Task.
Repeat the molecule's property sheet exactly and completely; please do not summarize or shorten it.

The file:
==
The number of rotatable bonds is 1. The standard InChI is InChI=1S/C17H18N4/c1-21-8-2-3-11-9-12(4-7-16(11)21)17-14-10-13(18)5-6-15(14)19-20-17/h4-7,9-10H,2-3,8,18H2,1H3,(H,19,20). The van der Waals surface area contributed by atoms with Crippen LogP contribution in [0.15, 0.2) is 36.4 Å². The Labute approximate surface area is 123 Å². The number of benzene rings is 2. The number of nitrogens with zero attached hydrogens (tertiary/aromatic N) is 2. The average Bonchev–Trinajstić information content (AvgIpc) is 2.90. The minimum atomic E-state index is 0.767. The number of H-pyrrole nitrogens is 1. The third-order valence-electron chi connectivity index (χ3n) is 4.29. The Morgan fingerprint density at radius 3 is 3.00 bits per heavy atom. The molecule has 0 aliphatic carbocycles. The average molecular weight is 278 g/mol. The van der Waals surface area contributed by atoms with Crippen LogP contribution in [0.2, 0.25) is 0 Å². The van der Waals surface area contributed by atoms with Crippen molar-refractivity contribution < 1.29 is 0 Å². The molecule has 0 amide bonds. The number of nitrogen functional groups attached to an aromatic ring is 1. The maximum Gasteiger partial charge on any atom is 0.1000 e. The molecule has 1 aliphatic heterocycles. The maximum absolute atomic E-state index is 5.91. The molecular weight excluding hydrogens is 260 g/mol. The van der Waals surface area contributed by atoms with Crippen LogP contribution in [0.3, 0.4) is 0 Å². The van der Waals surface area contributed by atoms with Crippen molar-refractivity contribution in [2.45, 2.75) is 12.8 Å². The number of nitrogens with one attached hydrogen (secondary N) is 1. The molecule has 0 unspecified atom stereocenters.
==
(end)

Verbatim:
The number of rotatable bonds is 1. The standard InChI is InChI=1S/C17H18N4/c1-21-8-2-3-11-9-12(4-7-16(11)21)17-14-10-13(18)5-6-15(14)19-20-17/h4-7,9-10H,2-3,8,18H2,1H3,(H,19,20). The van der Waals surface area contributed by atoms with Crippen LogP contribution in [0.15, 0.2) is 36.4 Å². The Labute approximate surface area is 123 Å². The number of benzene rings is 2. The number of nitrogens with zero attached hydrogens (tertiary/aromatic N) is 2. The average Bonchev–Trinajstić information content (AvgIpc) is 2.90. The minimum atomic E-state index is 0.767. The number of H-pyrrole nitrogens is 1. The third-order valence-electron chi connectivity index (χ3n) is 4.29. The Morgan fingerprint density at radius 3 is 3.00 bits per heavy atom. The molecule has 0 aliphatic carbocycles. The average molecular weight is 278 g/mol. The van der Waals surface area contributed by atoms with Crippen LogP contribution in [0.2, 0.25) is 0 Å². The van der Waals surface area contributed by atoms with Crippen molar-refractivity contribution < 1.29 is 0 Å². The molecule has 0 amide bonds. The number of nitrogen functional groups attached to an aromatic ring is 1. The maximum Gasteiger partial charge on any atom is 0.1000 e. The molecule has 1 aliphatic heterocycles. The maximum absolute atomic E-state index is 5.91. The molecular weight excluding hydrogens is 260 g/mol. The van der Waals surface area contributed by atoms with Crippen LogP contribution in [0.3, 0.4) is 0 Å². The van der Waals surface area contributed by atoms with Crippen molar-refractivity contribution in [2.45, 2.75) is 12.8 Å². The number of nitrogens with one attached hydrogen (secondary N) is 1. The molecule has 0 unspecified atom stereocenters.